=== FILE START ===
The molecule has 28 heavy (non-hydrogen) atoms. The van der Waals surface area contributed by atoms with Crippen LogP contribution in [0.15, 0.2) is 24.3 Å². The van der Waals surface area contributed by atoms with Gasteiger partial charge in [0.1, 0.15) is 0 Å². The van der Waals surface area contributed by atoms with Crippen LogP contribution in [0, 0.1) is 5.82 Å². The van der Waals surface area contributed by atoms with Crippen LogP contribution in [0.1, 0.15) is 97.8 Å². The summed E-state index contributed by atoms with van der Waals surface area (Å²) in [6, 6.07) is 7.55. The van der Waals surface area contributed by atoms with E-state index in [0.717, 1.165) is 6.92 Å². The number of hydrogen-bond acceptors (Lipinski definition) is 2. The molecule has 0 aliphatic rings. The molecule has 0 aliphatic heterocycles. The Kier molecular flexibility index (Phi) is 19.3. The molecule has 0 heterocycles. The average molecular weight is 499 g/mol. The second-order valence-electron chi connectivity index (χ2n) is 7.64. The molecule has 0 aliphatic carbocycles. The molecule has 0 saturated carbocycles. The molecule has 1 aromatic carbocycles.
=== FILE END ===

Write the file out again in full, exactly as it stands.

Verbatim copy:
The molecule has 28 heavy (non-hydrogen) atoms. The van der Waals surface area contributed by atoms with Crippen LogP contribution in [0.15, 0.2) is 24.3 Å². The van der Waals surface area contributed by atoms with Gasteiger partial charge in [0.1, 0.15) is 0 Å². The van der Waals surface area contributed by atoms with Crippen LogP contribution in [0, 0.1) is 5.82 Å². The van der Waals surface area contributed by atoms with Crippen LogP contribution in [0.1, 0.15) is 97.8 Å². The summed E-state index contributed by atoms with van der Waals surface area (Å²) in [6, 6.07) is 7.55. The van der Waals surface area contributed by atoms with E-state index in [0.717, 1.165) is 6.92 Å². The number of hydrogen-bond acceptors (Lipinski definition) is 2. The molecule has 0 aliphatic rings. The molecule has 0 aliphatic heterocycles. The Kier molecular flexibility index (Phi) is 19.3. The molecule has 0 heterocycles. The average molecular weight is 499 g/mol. The second-order valence-electron chi connectivity index (χ2n) is 7.64. The molecule has 0 aliphatic carbocycles. The molecule has 0 saturated carbocycles. The molecule has 1 aromatic carbocycles.